They choose the frictionless option of interrogating the victims of the system rather than interrogating the system itself, and in doing so, become champions of that system.
But the “jobs” in the centres and the LES’s, such as they are, real or unreal, are dependent for their existence on the false assumption that unemployment is caused by the laziness of the unemployed, as are all labour activation jobs, both private and public. It costs tens of millions a year of taxpayer’s money to perpetuate this myth.
But JobPath, with its dismal 7% return for all the investment and its arse-kicking philosophy, has proven that it is a myth. And for that we should be thankful.
The myth has been tested in the field, statistically measured from all angles and found to be false.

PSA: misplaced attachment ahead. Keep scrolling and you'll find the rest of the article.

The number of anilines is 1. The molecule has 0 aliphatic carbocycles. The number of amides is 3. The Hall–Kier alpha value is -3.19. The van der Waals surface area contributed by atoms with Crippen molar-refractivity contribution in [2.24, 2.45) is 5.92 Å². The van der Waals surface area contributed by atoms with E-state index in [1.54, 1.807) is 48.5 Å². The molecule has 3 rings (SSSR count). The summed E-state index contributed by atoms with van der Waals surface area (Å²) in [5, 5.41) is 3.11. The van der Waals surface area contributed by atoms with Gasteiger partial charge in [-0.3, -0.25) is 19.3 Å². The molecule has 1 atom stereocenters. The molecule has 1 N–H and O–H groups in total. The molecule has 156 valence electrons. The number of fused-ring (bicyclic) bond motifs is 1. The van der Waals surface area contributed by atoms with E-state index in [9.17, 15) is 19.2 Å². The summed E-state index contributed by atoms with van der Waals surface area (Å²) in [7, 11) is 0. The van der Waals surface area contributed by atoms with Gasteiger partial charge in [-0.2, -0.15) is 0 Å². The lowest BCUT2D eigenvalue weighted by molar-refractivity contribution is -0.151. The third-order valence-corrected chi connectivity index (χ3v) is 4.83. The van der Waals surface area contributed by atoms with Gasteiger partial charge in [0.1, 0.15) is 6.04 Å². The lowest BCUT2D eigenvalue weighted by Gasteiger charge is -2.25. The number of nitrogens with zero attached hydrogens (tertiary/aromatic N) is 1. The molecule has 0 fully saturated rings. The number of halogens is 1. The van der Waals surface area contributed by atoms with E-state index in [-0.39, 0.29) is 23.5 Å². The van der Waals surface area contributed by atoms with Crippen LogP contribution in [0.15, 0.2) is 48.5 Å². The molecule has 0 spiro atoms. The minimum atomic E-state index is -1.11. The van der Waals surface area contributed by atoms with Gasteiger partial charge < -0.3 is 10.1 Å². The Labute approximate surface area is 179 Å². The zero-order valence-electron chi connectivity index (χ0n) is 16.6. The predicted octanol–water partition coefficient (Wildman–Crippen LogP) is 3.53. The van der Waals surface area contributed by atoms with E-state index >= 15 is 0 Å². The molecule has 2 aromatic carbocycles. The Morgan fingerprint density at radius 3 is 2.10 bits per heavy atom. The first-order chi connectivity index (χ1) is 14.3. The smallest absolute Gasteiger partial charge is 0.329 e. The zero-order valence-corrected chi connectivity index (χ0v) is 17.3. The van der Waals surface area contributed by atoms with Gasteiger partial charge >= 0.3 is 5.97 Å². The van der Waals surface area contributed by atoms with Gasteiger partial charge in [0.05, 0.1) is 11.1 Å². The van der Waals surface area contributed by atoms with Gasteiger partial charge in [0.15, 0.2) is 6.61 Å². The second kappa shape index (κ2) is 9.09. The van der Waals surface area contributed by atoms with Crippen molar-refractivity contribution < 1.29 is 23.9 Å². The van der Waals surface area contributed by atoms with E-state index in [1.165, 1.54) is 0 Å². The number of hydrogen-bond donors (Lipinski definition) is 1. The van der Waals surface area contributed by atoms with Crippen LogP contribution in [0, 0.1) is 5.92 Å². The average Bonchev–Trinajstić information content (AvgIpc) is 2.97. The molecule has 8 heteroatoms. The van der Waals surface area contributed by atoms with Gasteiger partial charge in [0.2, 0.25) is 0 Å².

It will be interesting to see how the INOU and its nationwide network of centres regroup after having abandoned fundamental principles. Their silence, and the fact that they supplied “case officers” for the DSP, is akin to a union joining management to demonise the workers.
But you can commiserate. They were frightened of losing their jobs. They did what most people do when pressured. They got with the programme dictated by the powerful. It’s understandable, but not terribly commendable.
What is commendable, are the anonymous individuals all over the country who stood against this system and refused, under unfair and unjust pressure, to voluntarily sign themselves over as commodities to these private companies, at the risk of being left destitute in a world that scorned them, absurdly, as the cause of heavy taxation and the national debt.
Interestingly, Jobseekers who are supposedly in JobPath for “retraining”, as the taxpayer is told, receive, according to all reports, no retraining whatsoever.